53. @Gia,

    Your husband has become one of my heroes. I appreciate how, when I have heard his speak, he has a way of explaining things and simplifying things so the layman can grasp the concepts.

    Liverpool! I was born between Liverpool and Manchester! (I’m in Canada now, though)

    Cheers!

  54. leeobee

    Quote from TimesOnline:

    “[UK]Police forces are spending almost £40 million a year on what their critics describe as spin-doctors and news management, according to figures obtained by The Times.”

    And to think that the Newsnight discussion would have been aired a day or two after that story emerged. I reckon £40 million would equate to about one year’s contribution from this country to the building of the LHC.

    And just because Brian Cox is a ‘brilliant young man’ it gives no one the right to dictate what field he should be working in. What is this? The Soviet Union? There’s plenty of brilliant young men and women to go round. Just give them some funding and let them get on with it. If want to know where the money can come from, see above.

  55. Gazz

    I attended a talk a couple of months back by Joceyln Bell-Burnell, discoverer of the pulsar, and she had a lot to say about how the british government were making massive cutbacks in science funding, wanting to close down Jodrell Bank radio telescope and closing entire science facilities in universities across england and cancelling the funding for a unique laser-powered accelerator the month it was completed, just to save on running costs. Killing off british science with mean-minded penny-pinching exercises. Now this short-sighted, narrow-minded bigot King, who is supposed to be championing the advancement of science, derides the very curiosity that drives it. This shows just how anti-science the british government are becoming.

  56. Ginger Yellow

    As many have already pointed out, King’s position is misguided on many levels, although I do understand where he’s coming from. I too am concerned at the lack of impetus behind solving the challenge of global warming. But:

    a) Britain already spends far more on clean energy than it does on the LHC, or on basic research in total.

    b) The answer to the problem of lack of funds for big technological challenges isn’t to cut funding for basic research, it’s either to spend more money or to cut things, as people have said, like pointless wars, which dwarf science spending and nobody asks if we can afford.

    c) China alone spent more on the Olympics than the entire world spent on the LHC, and they have hundreds of millions of people living in abject poverty.

    d) The LHC is the single most inspiring piece of science in the world today. It’s our generation’s space race. The world-saving scientists of tomorrow will be drawn into science by the LHC, among other similar projects. We used to recognise that inspirational projects had benefits that couldn’t be captured by a crude cost/benefit analysis. The US overhauled its entire educational system to put Neil Armstrong on the moon, for Pete’s sake.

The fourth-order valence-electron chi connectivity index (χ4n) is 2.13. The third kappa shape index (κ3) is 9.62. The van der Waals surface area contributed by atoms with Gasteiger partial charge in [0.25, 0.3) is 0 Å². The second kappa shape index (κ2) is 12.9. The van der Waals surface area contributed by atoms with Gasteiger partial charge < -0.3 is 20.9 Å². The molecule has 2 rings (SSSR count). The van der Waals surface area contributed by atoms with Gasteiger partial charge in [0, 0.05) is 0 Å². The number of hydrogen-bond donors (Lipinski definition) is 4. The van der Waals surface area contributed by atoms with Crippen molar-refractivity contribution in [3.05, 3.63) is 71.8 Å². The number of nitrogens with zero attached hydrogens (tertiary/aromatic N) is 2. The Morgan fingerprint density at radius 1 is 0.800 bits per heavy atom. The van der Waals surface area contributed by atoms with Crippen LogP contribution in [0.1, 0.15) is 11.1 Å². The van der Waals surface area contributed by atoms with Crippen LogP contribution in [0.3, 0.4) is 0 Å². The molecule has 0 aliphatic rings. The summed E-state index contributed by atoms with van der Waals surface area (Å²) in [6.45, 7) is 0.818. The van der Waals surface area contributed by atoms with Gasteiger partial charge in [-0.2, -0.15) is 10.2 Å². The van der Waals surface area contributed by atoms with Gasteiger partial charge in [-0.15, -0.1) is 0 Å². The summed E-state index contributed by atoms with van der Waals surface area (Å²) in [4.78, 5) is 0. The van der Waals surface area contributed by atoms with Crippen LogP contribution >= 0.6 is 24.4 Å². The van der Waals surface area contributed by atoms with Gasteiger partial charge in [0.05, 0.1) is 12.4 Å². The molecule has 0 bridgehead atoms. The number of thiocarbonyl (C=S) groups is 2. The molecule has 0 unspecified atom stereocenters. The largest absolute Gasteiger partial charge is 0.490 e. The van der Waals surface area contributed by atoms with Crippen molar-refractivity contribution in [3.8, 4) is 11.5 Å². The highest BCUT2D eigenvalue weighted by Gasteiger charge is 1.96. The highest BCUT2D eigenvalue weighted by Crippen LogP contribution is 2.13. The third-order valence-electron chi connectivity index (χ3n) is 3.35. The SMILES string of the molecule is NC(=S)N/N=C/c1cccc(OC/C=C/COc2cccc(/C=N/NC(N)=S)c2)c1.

e) The basic research at the LHC is crucial to our understanding of the universe. We can’t get much further in theory without the experimental confirmation or falsification it provides. Can we really be satisfied as a species, if our best explanation of the universe can’t explain why things have mass?

    f) The internet

  57. Ginger Yellow

    Oh, and g) The biggest obstacle to solving global warming in the UK at the moment isn’t lack of funds, it’s absurdly restrictive planning laws that mean despite having some of the best wind and tidal resources in the world, we have pitifully few wind farms and no commercial tidal power.

  58. Grand Lunar

    Excellent posts, Ginger Yellow!

    More knowledge like what you posted should be made public.

  59. scotth

    I’ll just say, “I <3 Brian Cox" and leave it at that. (In a totally non-gay and platonic way, just to clarify for Gia)

    Pure awesome!

    My challenge to King, name ONE major technology that was not derived from previous basic research.

    Maxwell certainly didn't have Radio, TV, cellphone, and RADAR in mind when he was working on his little set of equations.

    The transistor is directly descendant from the knowledge gained in early atom smashers (as Brian briefly mentioned). The guys running the early accelerators certainly didn't have computers, iPods, and every other thing built with transistors in mind when they built them.

  60. With regards to the cost of things like the LHC, furthermore to what has already been said, if we look at the cost of the war in Iraq – just the direct cost – then that would be enough to build three Large Hadron Colliders, in every state of the United States! And yet the US canceled their ambitious Superconducting Supercollider because it was purportedly too expensive.